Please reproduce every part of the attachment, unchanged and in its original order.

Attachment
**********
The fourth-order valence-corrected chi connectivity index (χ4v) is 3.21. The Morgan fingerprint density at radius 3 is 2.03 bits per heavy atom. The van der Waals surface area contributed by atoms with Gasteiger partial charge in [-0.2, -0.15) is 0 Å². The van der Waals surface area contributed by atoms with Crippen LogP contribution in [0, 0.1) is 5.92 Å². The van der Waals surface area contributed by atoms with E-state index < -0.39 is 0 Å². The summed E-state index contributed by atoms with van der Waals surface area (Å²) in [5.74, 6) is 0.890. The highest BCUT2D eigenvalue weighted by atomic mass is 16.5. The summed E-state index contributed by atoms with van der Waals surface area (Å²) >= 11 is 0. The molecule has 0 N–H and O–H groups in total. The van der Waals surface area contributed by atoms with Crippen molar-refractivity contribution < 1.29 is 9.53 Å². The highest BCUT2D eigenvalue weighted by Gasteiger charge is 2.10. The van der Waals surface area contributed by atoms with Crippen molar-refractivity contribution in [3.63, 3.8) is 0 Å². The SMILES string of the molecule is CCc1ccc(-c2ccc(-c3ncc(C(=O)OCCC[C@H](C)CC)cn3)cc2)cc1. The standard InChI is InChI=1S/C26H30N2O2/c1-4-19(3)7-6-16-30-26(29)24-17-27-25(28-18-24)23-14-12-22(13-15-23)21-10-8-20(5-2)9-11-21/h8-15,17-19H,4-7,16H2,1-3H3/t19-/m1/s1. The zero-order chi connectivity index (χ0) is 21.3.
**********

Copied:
The fourth-order valence-corrected chi connectivity index (χ4v) is 3.21. The Morgan fingerprint density at radius 3 is 2.03 bits per heavy atom. The van der Waals surface area contributed by atoms with Gasteiger partial charge in [-0.2, -0.15) is 0 Å². The van der Waals surface area contributed by atoms with Crippen LogP contribution in [0, 0.1) is 5.92 Å². The van der Waals surface area contributed by atoms with E-state index < -0.39 is 0 Å². The summed E-state index contributed by atoms with van der Waals surface area (Å²) in [5.74, 6) is 0.890. The highest BCUT2D eigenvalue weighted by atomic mass is 16.5. The summed E-state index contributed by atoms with van der Waals surface area (Å²) >= 11 is 0. The molecule has 0 N–H and O–H groups in total. The van der Waals surface area contributed by atoms with Crippen molar-refractivity contribution < 1.29 is 9.53 Å². The highest BCUT2D eigenvalue weighted by Gasteiger charge is 2.10. The van der Waals surface area contributed by atoms with Crippen molar-refractivity contribution in [3.63, 3.8) is 0 Å². The SMILES string of the molecule is CCc1ccc(-c2ccc(-c3ncc(C(=O)OCCC[C@H](C)CC)cn3)cc2)cc1. The standard InChI is InChI=1S/C26H30N2O2/c1-4-19(3)7-6-16-30-26(29)24-17-27-25(28-18-24)23-14-12-22(13-15-23)21-10-8-20(5-2)9-11-21/h8-15,17-19H,4-7,16H2,1-3H3/t19-/m1/s1. The zero-order chi connectivity index (χ0) is 21.3.